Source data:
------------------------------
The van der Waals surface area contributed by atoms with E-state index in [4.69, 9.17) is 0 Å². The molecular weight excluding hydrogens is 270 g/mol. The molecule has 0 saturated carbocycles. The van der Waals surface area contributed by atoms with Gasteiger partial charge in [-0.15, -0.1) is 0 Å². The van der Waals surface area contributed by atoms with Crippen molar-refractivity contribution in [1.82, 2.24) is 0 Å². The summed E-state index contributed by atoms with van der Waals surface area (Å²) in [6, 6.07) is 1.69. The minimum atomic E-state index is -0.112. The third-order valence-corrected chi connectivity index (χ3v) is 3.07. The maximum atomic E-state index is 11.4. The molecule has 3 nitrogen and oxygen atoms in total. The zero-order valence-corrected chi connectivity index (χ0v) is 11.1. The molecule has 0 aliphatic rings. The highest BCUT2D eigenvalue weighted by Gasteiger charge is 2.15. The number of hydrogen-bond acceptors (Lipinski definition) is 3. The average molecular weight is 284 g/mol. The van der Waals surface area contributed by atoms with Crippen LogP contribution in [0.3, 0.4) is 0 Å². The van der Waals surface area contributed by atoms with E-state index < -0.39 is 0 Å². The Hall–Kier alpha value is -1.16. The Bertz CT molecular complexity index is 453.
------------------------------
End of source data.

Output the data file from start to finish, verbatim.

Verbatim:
The van der Waals surface area contributed by atoms with E-state index in [4.69, 9.17) is 0 Å². The molecular weight excluding hydrogens is 270 g/mol. The molecule has 0 saturated carbocycles. The van der Waals surface area contributed by atoms with Gasteiger partial charge in [-0.15, -0.1) is 0 Å². The van der Waals surface area contributed by atoms with Crippen molar-refractivity contribution in [1.82, 2.24) is 0 Å². The summed E-state index contributed by atoms with van der Waals surface area (Å²) in [6, 6.07) is 1.69. The minimum atomic E-state index is -0.112. The third-order valence-corrected chi connectivity index (χ3v) is 3.07. The maximum atomic E-state index is 11.4. The molecule has 3 nitrogen and oxygen atoms in total. The zero-order valence-corrected chi connectivity index (χ0v) is 11.1. The molecule has 0 aliphatic rings. The highest BCUT2D eigenvalue weighted by Gasteiger charge is 2.15. The number of hydrogen-bond acceptors (Lipinski definition) is 3. The average molecular weight is 284 g/mol. The van der Waals surface area contributed by atoms with Crippen LogP contribution in [0.3, 0.4) is 0 Å². The van der Waals surface area contributed by atoms with E-state index < -0.39 is 0 Å². The Hall–Kier alpha value is -1.16. The Bertz CT molecular complexity index is 453.